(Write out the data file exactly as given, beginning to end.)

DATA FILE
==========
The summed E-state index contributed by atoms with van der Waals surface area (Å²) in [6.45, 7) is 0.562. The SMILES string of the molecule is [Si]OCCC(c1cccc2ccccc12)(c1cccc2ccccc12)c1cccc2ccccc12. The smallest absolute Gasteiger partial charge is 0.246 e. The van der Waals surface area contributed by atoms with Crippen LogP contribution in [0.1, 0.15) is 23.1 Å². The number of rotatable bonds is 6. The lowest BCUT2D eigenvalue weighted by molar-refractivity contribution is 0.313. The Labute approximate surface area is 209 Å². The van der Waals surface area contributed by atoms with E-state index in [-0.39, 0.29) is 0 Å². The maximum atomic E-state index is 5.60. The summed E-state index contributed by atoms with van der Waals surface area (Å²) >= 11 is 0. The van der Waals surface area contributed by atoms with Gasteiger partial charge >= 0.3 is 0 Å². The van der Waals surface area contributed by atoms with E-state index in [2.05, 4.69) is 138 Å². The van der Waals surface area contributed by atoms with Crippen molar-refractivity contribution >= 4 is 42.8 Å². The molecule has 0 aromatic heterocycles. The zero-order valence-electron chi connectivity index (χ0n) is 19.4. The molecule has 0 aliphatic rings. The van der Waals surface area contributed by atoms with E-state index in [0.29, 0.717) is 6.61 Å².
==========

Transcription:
The summed E-state index contributed by atoms with van der Waals surface area (Å²) in [6.45, 7) is 0.562. The SMILES string of the molecule is [Si]OCCC(c1cccc2ccccc12)(c1cccc2ccccc12)c1cccc2ccccc12. The smallest absolute Gasteiger partial charge is 0.246 e. The van der Waals surface area contributed by atoms with Crippen LogP contribution in [0.1, 0.15) is 23.1 Å². The number of rotatable bonds is 6. The lowest BCUT2D eigenvalue weighted by molar-refractivity contribution is 0.313. The Labute approximate surface area is 209 Å². The van der Waals surface area contributed by atoms with E-state index in [-0.39, 0.29) is 0 Å². The maximum atomic E-state index is 5.60. The summed E-state index contributed by atoms with van der Waals surface area (Å²) >= 11 is 0. The van der Waals surface area contributed by atoms with Gasteiger partial charge >= 0.3 is 0 Å². The van der Waals surface area contributed by atoms with E-state index in [2.05, 4.69) is 138 Å². The van der Waals surface area contributed by atoms with Crippen molar-refractivity contribution >= 4 is 42.8 Å². The molecule has 0 aromatic heterocycles. The zero-order valence-electron chi connectivity index (χ0n) is 19.4. The molecule has 0 aliphatic rings. The van der Waals surface area contributed by atoms with E-state index in [0.29, 0.717) is 6.61 Å².